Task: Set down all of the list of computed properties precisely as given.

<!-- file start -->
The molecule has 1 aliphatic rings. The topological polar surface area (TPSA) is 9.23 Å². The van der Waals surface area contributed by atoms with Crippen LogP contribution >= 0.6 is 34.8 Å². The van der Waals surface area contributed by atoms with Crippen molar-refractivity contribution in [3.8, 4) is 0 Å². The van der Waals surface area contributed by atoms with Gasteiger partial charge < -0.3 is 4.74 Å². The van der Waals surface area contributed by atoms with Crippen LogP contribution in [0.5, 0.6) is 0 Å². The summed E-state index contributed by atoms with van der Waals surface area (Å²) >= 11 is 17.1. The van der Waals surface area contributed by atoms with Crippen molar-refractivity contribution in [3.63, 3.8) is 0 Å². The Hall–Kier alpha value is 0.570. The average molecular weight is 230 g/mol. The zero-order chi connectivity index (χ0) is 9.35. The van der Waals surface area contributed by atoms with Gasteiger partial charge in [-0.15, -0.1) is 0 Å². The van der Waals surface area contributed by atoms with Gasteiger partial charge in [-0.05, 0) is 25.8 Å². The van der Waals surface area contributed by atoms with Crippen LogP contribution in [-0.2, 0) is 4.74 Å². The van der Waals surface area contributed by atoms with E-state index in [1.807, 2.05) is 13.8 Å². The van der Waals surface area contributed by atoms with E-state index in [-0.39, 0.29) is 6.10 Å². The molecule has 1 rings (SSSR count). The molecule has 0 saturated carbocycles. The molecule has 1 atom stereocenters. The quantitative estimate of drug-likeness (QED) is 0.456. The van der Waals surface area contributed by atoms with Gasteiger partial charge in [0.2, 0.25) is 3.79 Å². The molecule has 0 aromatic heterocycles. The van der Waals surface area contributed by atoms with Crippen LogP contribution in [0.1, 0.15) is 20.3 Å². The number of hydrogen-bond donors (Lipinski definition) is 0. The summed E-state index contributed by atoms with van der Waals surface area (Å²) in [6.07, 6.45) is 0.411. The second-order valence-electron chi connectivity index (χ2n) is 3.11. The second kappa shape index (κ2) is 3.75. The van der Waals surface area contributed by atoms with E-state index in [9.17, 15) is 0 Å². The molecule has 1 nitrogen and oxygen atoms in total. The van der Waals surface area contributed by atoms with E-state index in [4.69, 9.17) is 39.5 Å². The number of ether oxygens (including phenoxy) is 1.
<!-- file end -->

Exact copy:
The molecule has 1 aliphatic rings. The topological polar surface area (TPSA) is 9.23 Å². The van der Waals surface area contributed by atoms with Crippen LogP contribution >= 0.6 is 34.8 Å². The van der Waals surface area contributed by atoms with Crippen molar-refractivity contribution in [3.8, 4) is 0 Å². The van der Waals surface area contributed by atoms with Gasteiger partial charge < -0.3 is 4.74 Å². The van der Waals surface area contributed by atoms with Crippen LogP contribution in [0.5, 0.6) is 0 Å². The summed E-state index contributed by atoms with van der Waals surface area (Å²) >= 11 is 17.1. The van der Waals surface area contributed by atoms with Crippen molar-refractivity contribution in [3.63, 3.8) is 0 Å². The Hall–Kier alpha value is 0.570. The average molecular weight is 230 g/mol. The zero-order chi connectivity index (χ0) is 9.35. The van der Waals surface area contributed by atoms with Gasteiger partial charge in [-0.15, -0.1) is 0 Å². The van der Waals surface area contributed by atoms with Gasteiger partial charge in [-0.05, 0) is 25.8 Å². The van der Waals surface area contributed by atoms with Crippen LogP contribution in [-0.2, 0) is 4.74 Å². The van der Waals surface area contributed by atoms with E-state index in [1.807, 2.05) is 13.8 Å². The van der Waals surface area contributed by atoms with E-state index in [-0.39, 0.29) is 6.10 Å². The molecule has 1 rings (SSSR count). The molecule has 0 saturated carbocycles. The molecule has 1 atom stereocenters. The quantitative estimate of drug-likeness (QED) is 0.456. The van der Waals surface area contributed by atoms with Gasteiger partial charge in [0.2, 0.25) is 3.79 Å². The molecule has 0 aromatic heterocycles. The van der Waals surface area contributed by atoms with Crippen LogP contribution in [0.1, 0.15) is 20.3 Å². The number of hydrogen-bond donors (Lipinski definition) is 0. The summed E-state index contributed by atoms with van der Waals surface area (Å²) in [6.07, 6.45) is 0.411. The second-order valence-electron chi connectivity index (χ2n) is 3.11. The second kappa shape index (κ2) is 3.75. The van der Waals surface area contributed by atoms with E-state index in [9.17, 15) is 0 Å². The molecule has 1 nitrogen and oxygen atoms in total. The van der Waals surface area contributed by atoms with E-state index in [4.69, 9.17) is 39.5 Å². The number of ether oxygens (including phenoxy) is 1.